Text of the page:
|Action||Amendments Regarding Use of Controversial or Sensitive Instructional Materials|
|Comment Period||Ends 1/15/2014|
The Virginia Board of Education is to be commended for any initiative intended to enhance or support parental involvement with local public schools. The proposed regulatory amendment to 8 VAC 20-720-160 is no exception. We members of the Virginia Conference on English Education, an affiliate group of the National Council of Teachers of English, also wish to state our unequivocal support for parental involvement at every level. Any time parents are more involved in public schools—more informed, more participatory, more engaged in every aspect—both schools and students benefit.
In such initiatives, however, care must be taken to maintain reasonable and enforceable regulatory language that neither pushes parents away nor creates unreasonable or onerous burdens for public school personnel. Unfortunately, the language offered in this amendment fails on the latter score. As now written, the regulatory amendment mandates that high school syllabi include "a notice to parents about any sensitive or sexually explicit materials that may be included in the course, the textbook, or any supplemental instructional materials." In requiring teachers to provide notice to parents regarding classroom materials, the terms “any,” "sensitive," and “sexually explicit” create a significant burden.
If this amendment is adopted, the Board is inviting the exclusion of revered and classic texts from English classes in public schools. Do we wish to ban works such as William Shakespeare’s Romeo and Juliet, Nathaniel Hawthorne’s The Scarlet Letter, and Harper Lee’s To Kill a Mockingbird from Virginia classrooms? All three of these deal with sensitive and sexually explicit topics. In addition, other canonical texts by authors such as Whitman, Melville, Dante, Homer, Faulkner, and Morrison also often deal with sensitive and even sexually explicit topics. With the wide variety of cultures and parenting styles represented in Virginia's diverse schools, every topic and every text can be seen as "sensitive" by someone. Many students may be denied the opportunity to read texts that address topics such as birth, death, political ideology, religious history, contemporary controversies, romantic attraction, conflict, and war because they are considered unacceptable to a few parents.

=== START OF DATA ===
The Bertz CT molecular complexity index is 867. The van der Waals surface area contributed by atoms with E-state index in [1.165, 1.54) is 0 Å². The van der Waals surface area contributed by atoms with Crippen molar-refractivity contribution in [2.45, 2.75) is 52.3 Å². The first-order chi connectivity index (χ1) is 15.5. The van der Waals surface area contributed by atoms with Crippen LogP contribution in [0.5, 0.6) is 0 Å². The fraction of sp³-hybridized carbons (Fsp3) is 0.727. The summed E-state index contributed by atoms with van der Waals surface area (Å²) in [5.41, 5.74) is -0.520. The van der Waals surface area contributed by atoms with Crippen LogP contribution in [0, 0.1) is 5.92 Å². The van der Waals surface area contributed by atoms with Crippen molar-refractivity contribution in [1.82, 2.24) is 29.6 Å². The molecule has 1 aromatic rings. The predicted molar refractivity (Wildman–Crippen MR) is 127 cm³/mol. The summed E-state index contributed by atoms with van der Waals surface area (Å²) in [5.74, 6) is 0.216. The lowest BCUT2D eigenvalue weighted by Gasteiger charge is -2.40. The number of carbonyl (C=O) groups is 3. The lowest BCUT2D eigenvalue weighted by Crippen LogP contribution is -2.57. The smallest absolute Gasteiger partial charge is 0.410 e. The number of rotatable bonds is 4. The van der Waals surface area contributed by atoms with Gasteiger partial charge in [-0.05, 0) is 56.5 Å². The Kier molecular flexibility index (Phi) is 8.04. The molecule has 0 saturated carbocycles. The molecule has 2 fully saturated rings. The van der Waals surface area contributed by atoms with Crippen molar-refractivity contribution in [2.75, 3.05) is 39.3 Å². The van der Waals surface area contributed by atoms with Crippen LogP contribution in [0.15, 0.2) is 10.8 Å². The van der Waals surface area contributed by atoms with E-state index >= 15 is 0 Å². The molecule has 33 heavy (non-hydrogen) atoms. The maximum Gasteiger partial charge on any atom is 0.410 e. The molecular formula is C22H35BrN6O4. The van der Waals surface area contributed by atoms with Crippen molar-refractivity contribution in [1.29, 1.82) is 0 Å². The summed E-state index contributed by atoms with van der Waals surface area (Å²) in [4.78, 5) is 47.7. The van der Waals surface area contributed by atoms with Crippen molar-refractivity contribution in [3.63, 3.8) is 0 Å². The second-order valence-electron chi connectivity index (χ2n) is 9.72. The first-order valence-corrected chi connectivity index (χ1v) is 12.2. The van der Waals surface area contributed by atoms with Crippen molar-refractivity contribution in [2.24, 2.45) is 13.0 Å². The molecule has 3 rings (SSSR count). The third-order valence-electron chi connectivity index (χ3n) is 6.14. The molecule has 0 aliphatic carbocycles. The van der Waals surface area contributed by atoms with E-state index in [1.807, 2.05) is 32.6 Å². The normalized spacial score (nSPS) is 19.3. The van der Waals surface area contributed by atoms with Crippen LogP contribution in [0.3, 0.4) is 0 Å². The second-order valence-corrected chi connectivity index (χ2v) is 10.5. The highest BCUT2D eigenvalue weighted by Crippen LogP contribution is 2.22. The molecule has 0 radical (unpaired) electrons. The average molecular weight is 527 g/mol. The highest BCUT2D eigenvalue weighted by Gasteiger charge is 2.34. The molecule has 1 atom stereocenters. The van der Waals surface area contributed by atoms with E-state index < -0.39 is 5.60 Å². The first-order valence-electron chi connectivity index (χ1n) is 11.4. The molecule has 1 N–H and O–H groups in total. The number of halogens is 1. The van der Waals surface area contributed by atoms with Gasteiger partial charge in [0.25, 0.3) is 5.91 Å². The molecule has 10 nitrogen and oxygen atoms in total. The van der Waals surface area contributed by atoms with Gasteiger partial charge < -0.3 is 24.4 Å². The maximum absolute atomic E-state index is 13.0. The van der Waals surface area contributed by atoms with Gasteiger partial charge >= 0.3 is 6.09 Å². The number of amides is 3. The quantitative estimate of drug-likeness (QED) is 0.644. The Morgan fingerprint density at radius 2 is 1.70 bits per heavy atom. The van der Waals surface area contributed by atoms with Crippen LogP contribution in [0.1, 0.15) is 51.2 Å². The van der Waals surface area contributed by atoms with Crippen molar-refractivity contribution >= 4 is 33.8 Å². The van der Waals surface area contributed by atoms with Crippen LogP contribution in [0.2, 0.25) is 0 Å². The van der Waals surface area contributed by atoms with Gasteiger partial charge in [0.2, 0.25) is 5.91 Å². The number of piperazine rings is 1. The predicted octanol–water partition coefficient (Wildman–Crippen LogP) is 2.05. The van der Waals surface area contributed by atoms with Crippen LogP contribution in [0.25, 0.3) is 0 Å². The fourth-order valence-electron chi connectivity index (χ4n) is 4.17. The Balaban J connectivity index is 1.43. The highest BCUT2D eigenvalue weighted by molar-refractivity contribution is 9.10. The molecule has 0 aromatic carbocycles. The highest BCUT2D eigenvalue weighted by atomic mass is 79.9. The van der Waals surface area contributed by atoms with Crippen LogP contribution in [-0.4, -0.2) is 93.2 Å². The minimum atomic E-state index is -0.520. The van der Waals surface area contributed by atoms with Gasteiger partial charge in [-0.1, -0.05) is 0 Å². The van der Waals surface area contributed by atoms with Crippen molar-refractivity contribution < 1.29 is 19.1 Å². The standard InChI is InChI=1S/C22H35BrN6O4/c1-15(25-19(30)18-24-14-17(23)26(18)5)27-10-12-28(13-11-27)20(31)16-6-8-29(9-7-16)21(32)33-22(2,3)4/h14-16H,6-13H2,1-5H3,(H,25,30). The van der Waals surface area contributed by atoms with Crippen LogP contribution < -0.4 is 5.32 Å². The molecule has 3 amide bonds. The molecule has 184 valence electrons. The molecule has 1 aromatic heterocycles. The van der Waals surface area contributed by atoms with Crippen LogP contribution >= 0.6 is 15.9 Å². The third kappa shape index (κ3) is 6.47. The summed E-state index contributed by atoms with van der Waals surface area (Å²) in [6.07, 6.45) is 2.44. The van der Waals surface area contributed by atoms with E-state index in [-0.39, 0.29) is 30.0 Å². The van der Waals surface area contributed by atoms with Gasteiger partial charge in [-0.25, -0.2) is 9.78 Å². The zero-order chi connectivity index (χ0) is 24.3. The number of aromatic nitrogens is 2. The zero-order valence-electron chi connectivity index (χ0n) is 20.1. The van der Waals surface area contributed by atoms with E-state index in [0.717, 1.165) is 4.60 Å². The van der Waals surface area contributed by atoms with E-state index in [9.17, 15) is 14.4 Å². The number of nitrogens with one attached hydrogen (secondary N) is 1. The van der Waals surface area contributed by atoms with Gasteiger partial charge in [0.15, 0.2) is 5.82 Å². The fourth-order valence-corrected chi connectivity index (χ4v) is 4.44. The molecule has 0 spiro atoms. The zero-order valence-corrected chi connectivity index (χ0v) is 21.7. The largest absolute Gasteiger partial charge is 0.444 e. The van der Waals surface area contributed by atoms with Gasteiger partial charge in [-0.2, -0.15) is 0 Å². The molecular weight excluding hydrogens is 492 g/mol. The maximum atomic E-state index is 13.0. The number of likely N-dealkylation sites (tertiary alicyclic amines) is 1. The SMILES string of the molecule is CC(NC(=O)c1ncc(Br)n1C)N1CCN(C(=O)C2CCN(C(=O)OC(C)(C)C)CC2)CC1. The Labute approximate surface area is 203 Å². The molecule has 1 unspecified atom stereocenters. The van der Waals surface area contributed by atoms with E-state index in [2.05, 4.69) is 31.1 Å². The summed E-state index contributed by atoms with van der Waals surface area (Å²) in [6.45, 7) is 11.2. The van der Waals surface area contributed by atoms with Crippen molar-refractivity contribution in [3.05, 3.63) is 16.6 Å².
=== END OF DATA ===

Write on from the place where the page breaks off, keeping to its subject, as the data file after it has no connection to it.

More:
If this amendment is adopted, schools and teachers will be legally responsible for every word in every text, including works drawn from library materials, popular media, and other sources that legitimately find their way into the contemporary classroom. Most language arts teachers read extensively, but it is not reasonable to expect them to have read—and noted—every instance of potentially controversial language in all materials brought to class, including books chosen by students for such routine and widely used purposes as book reports.
In summary, we, the members of the Virginia Conference on English Education, cannot support this amendment as it is currently written. If passed using this language, it may well impoverish our curriculum by removing from our classrooms important texts and topics. It may also place an undue burden upon the students and teachers in the public schools of Virginia as they struggle to find texts with no passages that might be deemed sensitive by any member of the public. With the vast array of pressing issues facing our schools, we would hope to better focus our energies elsewhere.
Dr. Robin D. Smith, Chair, Longwood University
Virginia Conference on English Education
Dr. Mary Elizabeth Cancienne Acgtblu, James Madison University
Dr. Timothy B. Bostic, Old Dominion University
Dr. Leila Christenbury, Virginia Commonwealth University
Dr. Ross Collin, Virginia Commonwealth University
Dr. Mary (Katie) Dredger, James Madison University
Dr. C. Hood Frazier, James Madison University
Dr. William Gribbin, Liberty University
Dr. Natasha A. Henry, University of Virginia
Dr. Kaa Hinton-Johnson, Old Dominion University
Dr. Kathryn H. Kelly, Radford University
Dr. Patricia Kelly, Virginia Polytechnic Institute and State University
Dr. Beth Lehman, Eastern Mennonite University
Dr. Carolyn L. Mathews, Radford University
Dr. John Noell Moore, College of William and Mary
Dr. Roark Mulligan, Christopher Newport University
Dr. Karen Rogers, Bridgewater College
Dr. Gena Southall, Longwood University
Dr. Edgar H. Thompson, Emory and Henry College
Dr. Robert H. Williams, Jr., Radford University
Dr. Daniel Woods, Radford University